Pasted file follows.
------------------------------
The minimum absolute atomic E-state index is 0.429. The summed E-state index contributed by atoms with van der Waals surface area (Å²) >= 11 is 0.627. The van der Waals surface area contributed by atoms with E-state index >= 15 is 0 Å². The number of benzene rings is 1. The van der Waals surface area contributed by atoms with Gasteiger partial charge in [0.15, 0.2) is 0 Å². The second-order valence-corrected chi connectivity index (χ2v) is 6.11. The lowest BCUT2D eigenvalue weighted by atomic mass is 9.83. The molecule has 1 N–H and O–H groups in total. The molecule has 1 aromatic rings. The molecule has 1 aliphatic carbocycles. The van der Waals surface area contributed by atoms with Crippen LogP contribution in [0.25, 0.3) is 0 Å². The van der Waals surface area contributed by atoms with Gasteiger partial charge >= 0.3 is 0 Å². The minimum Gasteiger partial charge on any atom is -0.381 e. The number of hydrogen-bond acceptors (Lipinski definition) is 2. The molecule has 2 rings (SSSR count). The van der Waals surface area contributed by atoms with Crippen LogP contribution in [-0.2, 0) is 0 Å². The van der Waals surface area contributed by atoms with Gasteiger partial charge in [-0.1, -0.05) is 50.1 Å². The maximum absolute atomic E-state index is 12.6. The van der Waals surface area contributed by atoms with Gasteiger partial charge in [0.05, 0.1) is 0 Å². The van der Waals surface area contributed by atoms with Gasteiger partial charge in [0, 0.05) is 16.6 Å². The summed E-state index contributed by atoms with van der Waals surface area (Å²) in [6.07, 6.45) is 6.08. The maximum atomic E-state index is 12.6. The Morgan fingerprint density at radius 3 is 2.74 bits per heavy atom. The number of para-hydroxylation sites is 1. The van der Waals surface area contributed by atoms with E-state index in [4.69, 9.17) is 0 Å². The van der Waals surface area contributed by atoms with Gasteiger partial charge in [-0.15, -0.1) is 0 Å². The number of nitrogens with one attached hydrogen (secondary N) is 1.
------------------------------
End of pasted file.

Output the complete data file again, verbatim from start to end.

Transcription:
The minimum absolute atomic E-state index is 0.429. The summed E-state index contributed by atoms with van der Waals surface area (Å²) >= 11 is 0.627. The van der Waals surface area contributed by atoms with E-state index >= 15 is 0 Å². The number of benzene rings is 1. The van der Waals surface area contributed by atoms with Gasteiger partial charge in [0.15, 0.2) is 0 Å². The second-order valence-corrected chi connectivity index (χ2v) is 6.11. The lowest BCUT2D eigenvalue weighted by atomic mass is 9.83. The molecule has 1 N–H and O–H groups in total. The molecule has 1 aromatic rings. The molecule has 1 aliphatic carbocycles. The van der Waals surface area contributed by atoms with Crippen LogP contribution in [0.25, 0.3) is 0 Å². The van der Waals surface area contributed by atoms with Gasteiger partial charge >= 0.3 is 0 Å². The minimum Gasteiger partial charge on any atom is -0.381 e. The number of hydrogen-bond acceptors (Lipinski definition) is 2. The molecule has 2 rings (SSSR count). The van der Waals surface area contributed by atoms with Crippen LogP contribution in [-0.2, 0) is 0 Å². The van der Waals surface area contributed by atoms with Gasteiger partial charge in [-0.1, -0.05) is 50.1 Å². The maximum absolute atomic E-state index is 12.6. The van der Waals surface area contributed by atoms with Gasteiger partial charge in [0.05, 0.1) is 0 Å². The van der Waals surface area contributed by atoms with Gasteiger partial charge in [0, 0.05) is 16.6 Å². The summed E-state index contributed by atoms with van der Waals surface area (Å²) in [6.07, 6.45) is 6.08. The maximum atomic E-state index is 12.6. The Morgan fingerprint density at radius 3 is 2.74 bits per heavy atom. The number of para-hydroxylation sites is 1. The van der Waals surface area contributed by atoms with E-state index in [4.69, 9.17) is 0 Å². The van der Waals surface area contributed by atoms with Gasteiger partial charge in [-0.15, -0.1) is 0 Å². The number of nitrogens with one attached hydrogen (secondary N) is 1.